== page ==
Topps Major League Debut

Last week, I covered the Traded and Update Sets during the 1980’s. Those were sets where you could find rookies and players that were traded during the season and after the flagship set was released. In this post, I want to cover another twist on the “update” set that Topps introduced in 1989. The new option only ran in 1989, 1990 and 1991 and are many times forgotten by collectors but they did provide an additional “rookie” card for players that debuted that year and weren’t otherwise included in flagship products. These sets were called Topps Major League Debut.

The first set that was produced was in 1989. What was most interesting about the set is that while they were classified as ’89 and the players debuted that year, the design was that of the 1990 flagship Topps set. So not only was it all rookies, it was also a sneak peek at the upcoming season design. The ‘89 set was a total of 152 cards, including 2 checklist cards. The 1990 Topps set is very nostalgic to me because even though I had already been collecting at that point, the flagship set was the first full set I ever owned. I got the sealed box set for Christmas that year and I remember immediately breaking the set and putting the stars in my binder. I’ve come a long way since those early days of collecting.

As I mentioned above, the ’89 debut players appear on the ’90 design on the front. But the backs are a little different than the normal flagship set. They still have the same basic color scheme but they are a little brighter, almost like the Tiffany version, and the stats are for only the 1989 season. The first line is for the minor league stats for that year and then another line covers what the player did after being called up. In the center of the card, there is a news excerpt from a fictional newspaper called “The Register” that breaks down the major league debut for the player on that particular card.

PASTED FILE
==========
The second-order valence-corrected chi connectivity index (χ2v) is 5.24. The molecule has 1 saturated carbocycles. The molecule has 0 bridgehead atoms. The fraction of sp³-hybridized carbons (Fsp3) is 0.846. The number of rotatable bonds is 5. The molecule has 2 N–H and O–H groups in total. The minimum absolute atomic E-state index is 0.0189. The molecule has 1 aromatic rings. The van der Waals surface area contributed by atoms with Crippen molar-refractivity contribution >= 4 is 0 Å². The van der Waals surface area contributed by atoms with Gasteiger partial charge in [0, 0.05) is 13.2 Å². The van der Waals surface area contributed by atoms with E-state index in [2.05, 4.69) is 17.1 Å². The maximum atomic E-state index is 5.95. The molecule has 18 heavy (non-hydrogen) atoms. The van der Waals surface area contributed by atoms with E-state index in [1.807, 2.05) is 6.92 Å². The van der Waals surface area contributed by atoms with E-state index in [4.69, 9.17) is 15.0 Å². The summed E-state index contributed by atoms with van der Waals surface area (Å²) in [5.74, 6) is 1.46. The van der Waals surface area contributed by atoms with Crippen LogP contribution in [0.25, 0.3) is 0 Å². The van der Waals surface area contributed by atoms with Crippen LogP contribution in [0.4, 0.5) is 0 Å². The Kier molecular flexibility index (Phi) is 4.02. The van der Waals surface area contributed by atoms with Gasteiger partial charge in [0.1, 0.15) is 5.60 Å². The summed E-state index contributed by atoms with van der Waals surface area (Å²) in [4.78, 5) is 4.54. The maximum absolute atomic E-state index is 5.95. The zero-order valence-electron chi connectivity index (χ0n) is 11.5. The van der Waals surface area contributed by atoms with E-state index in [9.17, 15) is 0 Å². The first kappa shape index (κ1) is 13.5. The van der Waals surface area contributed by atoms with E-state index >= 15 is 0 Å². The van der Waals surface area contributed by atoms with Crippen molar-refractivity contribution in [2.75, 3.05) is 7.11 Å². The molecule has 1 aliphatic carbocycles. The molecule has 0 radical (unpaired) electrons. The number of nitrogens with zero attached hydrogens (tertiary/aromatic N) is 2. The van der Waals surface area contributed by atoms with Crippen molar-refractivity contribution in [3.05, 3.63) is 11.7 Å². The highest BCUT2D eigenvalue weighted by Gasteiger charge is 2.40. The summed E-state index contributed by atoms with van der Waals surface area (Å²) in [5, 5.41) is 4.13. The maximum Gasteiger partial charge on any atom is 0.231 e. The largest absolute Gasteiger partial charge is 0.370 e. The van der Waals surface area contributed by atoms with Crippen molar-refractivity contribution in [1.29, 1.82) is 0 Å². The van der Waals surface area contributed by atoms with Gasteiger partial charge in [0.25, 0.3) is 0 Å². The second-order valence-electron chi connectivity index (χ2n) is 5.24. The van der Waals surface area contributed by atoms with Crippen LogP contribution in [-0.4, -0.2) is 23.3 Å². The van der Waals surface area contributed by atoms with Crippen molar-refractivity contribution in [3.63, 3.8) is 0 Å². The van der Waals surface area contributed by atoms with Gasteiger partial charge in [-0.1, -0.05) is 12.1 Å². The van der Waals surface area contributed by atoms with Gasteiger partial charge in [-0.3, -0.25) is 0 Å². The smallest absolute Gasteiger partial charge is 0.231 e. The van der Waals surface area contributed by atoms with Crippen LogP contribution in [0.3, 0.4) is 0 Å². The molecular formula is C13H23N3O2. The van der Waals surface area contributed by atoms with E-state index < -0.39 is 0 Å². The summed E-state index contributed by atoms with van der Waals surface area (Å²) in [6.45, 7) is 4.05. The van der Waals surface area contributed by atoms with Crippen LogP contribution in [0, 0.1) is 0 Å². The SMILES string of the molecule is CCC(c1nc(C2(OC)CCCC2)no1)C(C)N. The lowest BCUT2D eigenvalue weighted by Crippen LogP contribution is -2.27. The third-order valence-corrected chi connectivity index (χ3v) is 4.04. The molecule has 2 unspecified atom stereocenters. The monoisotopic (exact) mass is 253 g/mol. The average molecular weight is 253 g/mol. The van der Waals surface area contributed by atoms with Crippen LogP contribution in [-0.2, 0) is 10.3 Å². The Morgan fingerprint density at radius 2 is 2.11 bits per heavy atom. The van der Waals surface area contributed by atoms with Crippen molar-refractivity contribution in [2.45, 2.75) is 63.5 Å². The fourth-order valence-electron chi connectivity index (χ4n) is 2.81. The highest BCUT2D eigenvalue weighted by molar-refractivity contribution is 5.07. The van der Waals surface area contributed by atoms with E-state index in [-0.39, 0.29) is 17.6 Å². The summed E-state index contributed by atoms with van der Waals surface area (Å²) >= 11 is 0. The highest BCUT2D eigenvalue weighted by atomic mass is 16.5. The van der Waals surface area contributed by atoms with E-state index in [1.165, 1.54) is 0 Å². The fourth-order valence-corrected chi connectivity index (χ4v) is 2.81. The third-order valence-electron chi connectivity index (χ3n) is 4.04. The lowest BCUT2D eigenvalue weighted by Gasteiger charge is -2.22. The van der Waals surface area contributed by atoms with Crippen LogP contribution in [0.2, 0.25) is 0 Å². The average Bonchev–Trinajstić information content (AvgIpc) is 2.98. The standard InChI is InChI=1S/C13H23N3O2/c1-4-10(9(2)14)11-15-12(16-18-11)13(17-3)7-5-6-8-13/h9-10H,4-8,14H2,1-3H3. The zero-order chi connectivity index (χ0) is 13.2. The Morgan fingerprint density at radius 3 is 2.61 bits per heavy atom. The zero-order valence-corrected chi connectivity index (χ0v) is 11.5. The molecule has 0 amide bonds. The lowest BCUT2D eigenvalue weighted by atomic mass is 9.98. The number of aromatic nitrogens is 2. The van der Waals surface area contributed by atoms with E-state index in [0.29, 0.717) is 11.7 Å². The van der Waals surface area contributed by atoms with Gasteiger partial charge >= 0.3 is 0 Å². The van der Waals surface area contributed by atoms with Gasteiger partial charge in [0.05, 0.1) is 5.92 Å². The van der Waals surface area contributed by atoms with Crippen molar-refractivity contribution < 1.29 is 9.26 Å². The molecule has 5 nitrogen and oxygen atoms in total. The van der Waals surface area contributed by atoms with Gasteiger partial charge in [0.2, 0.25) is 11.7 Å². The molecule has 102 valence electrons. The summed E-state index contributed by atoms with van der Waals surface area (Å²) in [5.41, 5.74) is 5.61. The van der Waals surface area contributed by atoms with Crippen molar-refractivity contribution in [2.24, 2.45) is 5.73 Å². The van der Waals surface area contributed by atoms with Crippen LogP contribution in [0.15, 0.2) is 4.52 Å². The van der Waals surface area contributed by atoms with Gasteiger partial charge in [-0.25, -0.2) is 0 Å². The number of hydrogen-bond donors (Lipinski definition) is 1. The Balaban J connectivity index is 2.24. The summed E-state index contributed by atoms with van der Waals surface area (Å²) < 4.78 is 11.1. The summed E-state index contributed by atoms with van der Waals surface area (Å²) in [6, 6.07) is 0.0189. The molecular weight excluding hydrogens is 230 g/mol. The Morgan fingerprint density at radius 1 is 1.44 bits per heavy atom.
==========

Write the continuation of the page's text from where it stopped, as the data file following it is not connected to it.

For example, Sammy Sosa was not included in any major flagship product in 1989 but was found in Donruss’ 1989 “The Rookies” set. He also appeared in several minor league sets as well. His 1989 Topps Major League Debut card pictured him in his Texas Rangers uniform, which is the team he debuted with. He was traded to the White Sox during that same ’89 season so all of his 1990 rookie cards feature him in his White Sox uniform. The Major League Debut and Donruss Rookies are the only two major league sets that pictured him in the Rangers uniform so they are a bit unique for collectors. “The Register” excerpt on the back reads:

“Bronx, New York – Sammy joined the Rangers June 16 to replace injured Pete Incaviglia. He made his major league debut in the opener of a twin bill at Yankee Stadium that afternoon and collected a Single and Double while scoring a Run.”

Sosa would ultimately play a total of 25 games for Texas, hitting .238 with 1 HR and 3 RBI. With the Rangers trying to fight for a playoff spot in 1989, they were looking to bolster their lineup and didn’t want to trade away their prized prospect Juan Gonzalez to do so. That meant Sosa was expendable and they would package him with Wilson Alvarez and Scott Fletcher in exchange for Harold Baines from the Chicago White Sox. The Rangers ultimately didn’t make the playoffs that year and it is reasonable to think that had the Rangers held on to Alvarez and Sosa, together with Pudge and Juan-Gone making their debuts in the coming years, the Rangers would have had a very young and powerful team throughout the 90’s. But as they say, hindsight is 20-20 and the trade made sense at the time.

While I’ve mentioned how fun card backs were back when I was a kid, the excerpts from “The Register” only highlight some of the cool information you can learn about a player. Sometimes, you learn enough to want to research the player even more, like the Sosa trade. Here are a few of the players that were included in the 1989 Debut set, along with their debut excerpts. As you will notice, grammar was not great at “The Register”.